Why does the shadow of an eclipse travel west to east?

2016 Total Eclipse seen from Palu, Indonesia.
Credit: Justin Ng

The sun appears to rise in the east and set in the west. This happens because of how the Earth spins as it orbits the sun. If you are in space and look down on the North Pole, the Earth would appear to spin counterclockwise. It is that spin that makes the sun appear on the eastern horizon first and track west.

Viewed from this location in outer space, the moon also appears to move in a counterclockwise motion as it orbits Earth. It is this counterclockwise motion of the moon that causes its shadow during a total solar eclipse to move across Earth’s surface from west to east.

On Aug. 21, all of North America will witness a partial to full solar eclipse. The period of totality — when the moon blocks out most of the sun — will start around 10:15 a.m. Pacific Daylight Time (12:15 p.m. Central) along the northwest coast, occurs about 11:40 a.m. Mountain Daylight Time in central Wyoming and ends on the East Coast around 2:45 p.m. Eastern Daylight Time.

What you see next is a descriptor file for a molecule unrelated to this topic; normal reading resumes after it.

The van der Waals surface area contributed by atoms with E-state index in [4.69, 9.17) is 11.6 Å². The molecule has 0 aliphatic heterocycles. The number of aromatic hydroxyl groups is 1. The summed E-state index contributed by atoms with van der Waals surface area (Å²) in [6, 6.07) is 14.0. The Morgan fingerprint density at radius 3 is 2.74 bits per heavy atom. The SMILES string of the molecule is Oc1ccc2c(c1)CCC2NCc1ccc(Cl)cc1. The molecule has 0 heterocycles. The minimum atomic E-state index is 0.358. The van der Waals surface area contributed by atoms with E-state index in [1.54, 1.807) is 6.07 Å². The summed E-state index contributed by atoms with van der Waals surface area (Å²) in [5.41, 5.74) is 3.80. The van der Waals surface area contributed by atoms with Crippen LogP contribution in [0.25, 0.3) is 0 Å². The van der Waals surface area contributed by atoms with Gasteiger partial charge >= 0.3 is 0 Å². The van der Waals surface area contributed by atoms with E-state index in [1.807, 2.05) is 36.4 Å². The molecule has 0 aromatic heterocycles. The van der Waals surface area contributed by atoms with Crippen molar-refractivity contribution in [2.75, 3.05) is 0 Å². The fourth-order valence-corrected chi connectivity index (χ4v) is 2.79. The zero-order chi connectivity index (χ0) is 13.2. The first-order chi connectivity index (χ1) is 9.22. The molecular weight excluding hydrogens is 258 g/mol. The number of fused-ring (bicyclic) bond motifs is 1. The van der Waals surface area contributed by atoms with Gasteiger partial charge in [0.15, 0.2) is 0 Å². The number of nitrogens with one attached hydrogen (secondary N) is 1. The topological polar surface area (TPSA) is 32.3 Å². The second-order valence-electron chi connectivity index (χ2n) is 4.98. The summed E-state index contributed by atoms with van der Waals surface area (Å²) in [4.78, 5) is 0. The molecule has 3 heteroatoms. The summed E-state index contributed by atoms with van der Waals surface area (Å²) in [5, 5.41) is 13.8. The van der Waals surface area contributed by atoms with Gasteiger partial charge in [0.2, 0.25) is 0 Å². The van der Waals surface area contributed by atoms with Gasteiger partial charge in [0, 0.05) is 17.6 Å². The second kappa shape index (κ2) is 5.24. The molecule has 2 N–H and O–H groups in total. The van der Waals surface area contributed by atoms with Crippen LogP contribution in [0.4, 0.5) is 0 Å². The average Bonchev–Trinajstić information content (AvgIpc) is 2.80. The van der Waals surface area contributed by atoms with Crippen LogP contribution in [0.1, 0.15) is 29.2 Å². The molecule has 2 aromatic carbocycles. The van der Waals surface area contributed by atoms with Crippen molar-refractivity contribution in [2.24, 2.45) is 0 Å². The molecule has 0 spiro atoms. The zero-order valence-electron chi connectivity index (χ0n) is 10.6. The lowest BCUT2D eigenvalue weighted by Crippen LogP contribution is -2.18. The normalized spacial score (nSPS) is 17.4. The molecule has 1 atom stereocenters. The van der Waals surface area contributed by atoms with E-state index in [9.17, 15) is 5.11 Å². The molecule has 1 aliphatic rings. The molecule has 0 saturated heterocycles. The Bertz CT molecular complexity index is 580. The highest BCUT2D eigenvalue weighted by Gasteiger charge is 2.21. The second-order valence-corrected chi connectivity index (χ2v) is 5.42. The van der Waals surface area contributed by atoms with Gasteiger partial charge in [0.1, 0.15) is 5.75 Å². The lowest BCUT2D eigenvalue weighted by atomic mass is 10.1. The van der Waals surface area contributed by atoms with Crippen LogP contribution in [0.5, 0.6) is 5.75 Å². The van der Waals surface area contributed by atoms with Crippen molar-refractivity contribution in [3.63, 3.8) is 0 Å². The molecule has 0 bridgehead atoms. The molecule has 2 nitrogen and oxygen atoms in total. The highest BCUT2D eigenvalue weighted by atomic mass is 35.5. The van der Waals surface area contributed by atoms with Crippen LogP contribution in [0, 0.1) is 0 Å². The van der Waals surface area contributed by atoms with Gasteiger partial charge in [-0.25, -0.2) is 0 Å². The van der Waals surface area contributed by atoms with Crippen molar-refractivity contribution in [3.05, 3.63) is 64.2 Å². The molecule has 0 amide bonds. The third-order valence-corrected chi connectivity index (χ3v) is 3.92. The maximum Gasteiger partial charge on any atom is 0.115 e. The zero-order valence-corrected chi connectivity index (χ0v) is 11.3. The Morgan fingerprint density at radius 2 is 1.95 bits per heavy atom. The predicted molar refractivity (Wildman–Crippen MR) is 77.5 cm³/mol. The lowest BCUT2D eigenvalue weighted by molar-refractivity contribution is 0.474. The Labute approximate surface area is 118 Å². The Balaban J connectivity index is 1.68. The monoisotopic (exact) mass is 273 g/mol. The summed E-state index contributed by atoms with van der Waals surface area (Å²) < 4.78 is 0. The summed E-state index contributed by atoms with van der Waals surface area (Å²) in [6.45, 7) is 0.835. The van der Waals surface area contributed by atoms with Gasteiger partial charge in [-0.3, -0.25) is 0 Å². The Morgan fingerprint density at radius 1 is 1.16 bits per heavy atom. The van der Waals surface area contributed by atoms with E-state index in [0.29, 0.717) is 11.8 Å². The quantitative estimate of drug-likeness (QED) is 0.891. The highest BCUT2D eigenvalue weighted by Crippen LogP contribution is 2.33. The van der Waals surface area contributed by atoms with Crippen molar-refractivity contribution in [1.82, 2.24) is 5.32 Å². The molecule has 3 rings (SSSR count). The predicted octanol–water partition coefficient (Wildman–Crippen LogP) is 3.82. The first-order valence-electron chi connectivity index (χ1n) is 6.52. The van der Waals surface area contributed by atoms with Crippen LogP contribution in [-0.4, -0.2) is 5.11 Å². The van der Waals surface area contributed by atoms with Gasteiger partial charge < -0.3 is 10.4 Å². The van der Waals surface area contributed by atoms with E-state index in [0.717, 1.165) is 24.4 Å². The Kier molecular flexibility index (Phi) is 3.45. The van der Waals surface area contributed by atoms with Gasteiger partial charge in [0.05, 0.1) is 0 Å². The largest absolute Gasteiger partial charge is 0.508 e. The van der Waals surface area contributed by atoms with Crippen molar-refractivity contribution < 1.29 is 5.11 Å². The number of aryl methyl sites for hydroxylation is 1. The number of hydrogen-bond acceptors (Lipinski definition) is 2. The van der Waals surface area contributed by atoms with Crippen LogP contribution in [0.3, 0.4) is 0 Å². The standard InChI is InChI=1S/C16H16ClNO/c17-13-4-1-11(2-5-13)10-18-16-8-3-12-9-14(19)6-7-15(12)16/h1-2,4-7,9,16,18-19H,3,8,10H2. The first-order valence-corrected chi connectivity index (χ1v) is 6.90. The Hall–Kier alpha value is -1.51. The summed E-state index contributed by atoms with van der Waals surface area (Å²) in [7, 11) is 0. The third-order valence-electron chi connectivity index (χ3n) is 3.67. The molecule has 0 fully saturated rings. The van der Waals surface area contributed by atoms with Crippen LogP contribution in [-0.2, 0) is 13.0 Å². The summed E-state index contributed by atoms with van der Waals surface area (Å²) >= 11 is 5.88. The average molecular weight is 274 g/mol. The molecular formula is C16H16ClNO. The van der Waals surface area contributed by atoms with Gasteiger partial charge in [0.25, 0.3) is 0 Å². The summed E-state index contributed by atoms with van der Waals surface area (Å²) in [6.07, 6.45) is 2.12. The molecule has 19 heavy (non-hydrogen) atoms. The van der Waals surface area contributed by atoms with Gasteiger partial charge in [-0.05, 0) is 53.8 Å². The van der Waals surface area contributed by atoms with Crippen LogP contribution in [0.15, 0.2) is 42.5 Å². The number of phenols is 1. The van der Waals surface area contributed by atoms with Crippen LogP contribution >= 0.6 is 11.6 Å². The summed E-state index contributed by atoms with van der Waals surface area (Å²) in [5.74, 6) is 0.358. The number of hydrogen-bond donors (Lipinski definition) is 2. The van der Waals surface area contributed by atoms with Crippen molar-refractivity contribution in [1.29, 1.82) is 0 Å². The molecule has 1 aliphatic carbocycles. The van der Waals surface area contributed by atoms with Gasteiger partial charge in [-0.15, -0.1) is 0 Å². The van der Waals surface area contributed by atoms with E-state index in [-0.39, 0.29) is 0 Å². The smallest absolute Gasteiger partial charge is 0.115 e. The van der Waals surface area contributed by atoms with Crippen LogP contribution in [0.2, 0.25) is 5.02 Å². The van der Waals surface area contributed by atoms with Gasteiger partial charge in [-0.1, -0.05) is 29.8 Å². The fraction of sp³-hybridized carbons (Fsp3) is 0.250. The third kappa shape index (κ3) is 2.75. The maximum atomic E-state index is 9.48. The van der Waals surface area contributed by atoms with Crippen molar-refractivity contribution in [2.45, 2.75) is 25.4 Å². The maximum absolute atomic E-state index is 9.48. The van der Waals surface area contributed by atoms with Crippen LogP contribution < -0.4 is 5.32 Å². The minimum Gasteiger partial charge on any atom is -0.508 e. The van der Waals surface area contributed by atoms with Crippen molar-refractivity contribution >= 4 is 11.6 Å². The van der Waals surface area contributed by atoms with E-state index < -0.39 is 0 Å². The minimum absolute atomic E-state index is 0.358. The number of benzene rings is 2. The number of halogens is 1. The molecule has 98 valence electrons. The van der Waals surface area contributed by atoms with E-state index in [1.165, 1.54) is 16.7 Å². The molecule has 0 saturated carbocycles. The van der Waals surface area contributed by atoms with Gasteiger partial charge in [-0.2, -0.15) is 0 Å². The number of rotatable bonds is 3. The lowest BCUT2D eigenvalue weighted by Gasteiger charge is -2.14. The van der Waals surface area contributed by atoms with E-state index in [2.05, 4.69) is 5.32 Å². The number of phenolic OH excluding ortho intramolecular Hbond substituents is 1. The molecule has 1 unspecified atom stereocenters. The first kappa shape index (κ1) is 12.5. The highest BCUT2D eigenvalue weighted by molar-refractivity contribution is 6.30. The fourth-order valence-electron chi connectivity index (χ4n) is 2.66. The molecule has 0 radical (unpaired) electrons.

You have probably seen the sun reflected in a lake. This bright reflection is called sun glint. The same principle can be used to track the sun’s progress across the surface of the Earth if you’re in outer space (aboard a satellite, for example). The glint moves from east to west.

If you were on that same satellite during a total solar eclipse, you’d also see the moon’s shadow move across the Earth’s surface, but in the opposite direction.

You can see this phenomenon in a video made from satellite images taken during a total solar eclipse on March 9, 2016 at http://go.madison.com/eclipse-shadow. The video shows both the sun glint and the moon’s shadow as they trek across the western Pacific Ocean.

We will be tracking this month’s eclipse from the weather satellite perspective. You can follow along, and get other information, on our web page at: http://cimss.ssec.wisc.edu/education/eclipse-2017.

Steve Ackerman and Jonathan Martin, professors in the UW-Madison department of atmospheric and oceanic sciences, are guests on WHA radio (970 AM) at 11:45 a.m. the last Monday of each month.

Category: Phenomena

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